Overall, the EU institutions have amped up their pressure on the Polish government, pushing back against the destruction of the rule of law in the country. However, the Polish government remained defiant that it will not heed external criticism and will continue its judiciary ‘reforms’. In the upcoming year, time will tell whether the financial pressure applied by the Commission will ultimately force Morawiecki and Orban’s governments to cave in and roll back some of the most problematic changes.

3. The European Court of Human Rights joins the struggle for the rule of law 

The ECtHR joined the CJEU in scrutinizing controversial changes in law and practice that affect the functioning of the Polish judiciary. Some of the applications were brought before the ECtHR by individuals questioning the independence of judges that had examined their cases, by referencing to irregularities in judicial appointment procedures; other cases were brought by judges alleging that politicians had decided on their careers arbitrarily or controlled decision-making bodies and that there was no proper judicial oversight over such decisions. 

The ECtHR addressed a range of issues in 2021: irregularities in the appointment of constitutional court judges in the case of Xero Flor, lack of proper reasoning and access to judicial remedies for court presidents and vice presidents who are prematurely dismissed from their positions (Broda and Bojara), the politicization of the judicial council by letting political branches pick its members (Reczkowicz) and the failure of that council to act as a safeguard against politicized appointments (Reczkowicz, Dolińska – Ficek and Ozimek). 

The ECtHR also addressed rule of law issues in other EU member states. Notably, in the Todorova v Bulgaria case, the Court scrutinised interference with judicial freedom of expression. It concluded that the predominant, hidden aim of imposing sanctions on the applicant, a judicial union president who had publicly criticised the judicial council and the government over issues of judicial independence, was to penalise and intimidate her. This case is of significance in view of practices of targeting outspoken judges, which have a chilling effect on their peers and silence the debate on matters of public interest.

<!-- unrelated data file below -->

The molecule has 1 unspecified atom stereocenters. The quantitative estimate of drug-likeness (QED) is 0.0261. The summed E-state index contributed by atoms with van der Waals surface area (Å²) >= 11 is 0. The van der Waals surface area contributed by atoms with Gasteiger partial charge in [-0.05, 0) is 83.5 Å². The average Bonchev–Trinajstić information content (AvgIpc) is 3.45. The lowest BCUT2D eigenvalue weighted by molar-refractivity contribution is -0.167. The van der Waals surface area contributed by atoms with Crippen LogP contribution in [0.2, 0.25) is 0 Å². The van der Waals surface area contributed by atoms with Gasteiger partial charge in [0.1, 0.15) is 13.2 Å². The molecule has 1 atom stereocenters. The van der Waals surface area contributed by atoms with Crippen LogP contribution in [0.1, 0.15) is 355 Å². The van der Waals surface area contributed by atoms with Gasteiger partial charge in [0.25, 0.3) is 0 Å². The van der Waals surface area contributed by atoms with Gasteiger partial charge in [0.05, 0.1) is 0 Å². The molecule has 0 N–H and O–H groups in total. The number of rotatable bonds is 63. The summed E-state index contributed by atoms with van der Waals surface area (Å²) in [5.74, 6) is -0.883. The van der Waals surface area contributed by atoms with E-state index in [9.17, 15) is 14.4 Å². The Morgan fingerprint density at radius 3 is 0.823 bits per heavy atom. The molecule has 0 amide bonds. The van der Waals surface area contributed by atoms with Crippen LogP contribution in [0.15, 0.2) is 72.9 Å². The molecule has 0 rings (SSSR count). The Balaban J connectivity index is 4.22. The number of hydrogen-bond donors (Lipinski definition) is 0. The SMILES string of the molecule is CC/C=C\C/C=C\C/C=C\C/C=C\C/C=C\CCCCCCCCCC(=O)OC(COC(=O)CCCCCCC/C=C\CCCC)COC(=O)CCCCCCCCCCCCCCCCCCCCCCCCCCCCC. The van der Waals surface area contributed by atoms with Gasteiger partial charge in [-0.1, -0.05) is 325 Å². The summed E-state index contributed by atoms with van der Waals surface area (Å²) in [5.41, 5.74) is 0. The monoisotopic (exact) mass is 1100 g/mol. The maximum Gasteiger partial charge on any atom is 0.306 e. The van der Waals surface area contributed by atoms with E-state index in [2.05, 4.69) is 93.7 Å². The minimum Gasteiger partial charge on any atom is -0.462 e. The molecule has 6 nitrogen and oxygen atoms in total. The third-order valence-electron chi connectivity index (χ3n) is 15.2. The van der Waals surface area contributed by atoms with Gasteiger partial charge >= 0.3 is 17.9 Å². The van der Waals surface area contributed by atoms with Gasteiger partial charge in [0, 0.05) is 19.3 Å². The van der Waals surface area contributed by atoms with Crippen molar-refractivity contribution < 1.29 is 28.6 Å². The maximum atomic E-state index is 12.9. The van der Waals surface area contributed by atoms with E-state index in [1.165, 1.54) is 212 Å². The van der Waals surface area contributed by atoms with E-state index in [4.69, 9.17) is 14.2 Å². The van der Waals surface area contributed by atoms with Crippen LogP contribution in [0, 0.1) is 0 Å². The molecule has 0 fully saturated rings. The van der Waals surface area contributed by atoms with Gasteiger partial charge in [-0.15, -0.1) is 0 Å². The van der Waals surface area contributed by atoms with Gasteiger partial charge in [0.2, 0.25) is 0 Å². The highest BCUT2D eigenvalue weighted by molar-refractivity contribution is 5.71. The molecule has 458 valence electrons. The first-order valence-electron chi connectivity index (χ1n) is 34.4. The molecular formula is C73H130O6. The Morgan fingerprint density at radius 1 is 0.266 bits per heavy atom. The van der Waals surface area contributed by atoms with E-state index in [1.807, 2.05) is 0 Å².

4. EU funding programme for civil society working on the rule of law goes operational 

The European Union has been one of the biggest and most active donors when it comes to supporting civil society within the EU and abroad. However, as far as work on the rule of law, democracy, and human rights were concerned, the EU was mostly focused on supporting NGOs and initiatives outside the region. This situation was widely seen as one example of the internal/external divide within EU policies, with values supported strongly as part of EU foreign policy but far less so internally. 

This situation has been addressed in 2021 with the EU launching the Citizens, Equality, Rights and Values (CERV) fund, offering to fund for civic engagement, equality and the protection and promotion of rights and EU values, including the rule of law. Apart from NGOs, the programme also allows applications from the public sector and joint applications from private entities with CSOs or public actors. While the impact of the fund is to be assessed in the longer term, the fact that the EU has noticed the need to support civil society in pushing back against the deterioration of the rule of law is a welcome development. 

WHAT WENT WRONG?

1. The rule of law has deteriorated across the EU 

The rule of law performance has deteriorated, with several countries slipping backwards. According to the WJP Rule of Law Index for 2021, in the EU, 14 countries and jurisdictions experienced a decline. Compared to the previous year, the decline was most significant in Poland, Hungary, Bulgaria, and Croatia. And to some degree, also in Romania and Slovenia and some western European countries, including Austria, France and Portugal. 

Judicial independence has remained one of the key rule of law challenges in some member states, as confirmed by the EU Commission Rule of Law Report. According to the Report, existing protection was lowered in Poland and Hungary, and problems remained in Romania, Bulgaria and Slovakia. Eurobarometer surveys conducted among the general public also showed that in Croatia, Poland and Slovakia, the level of perceived judicial independence remained very low (below 30%).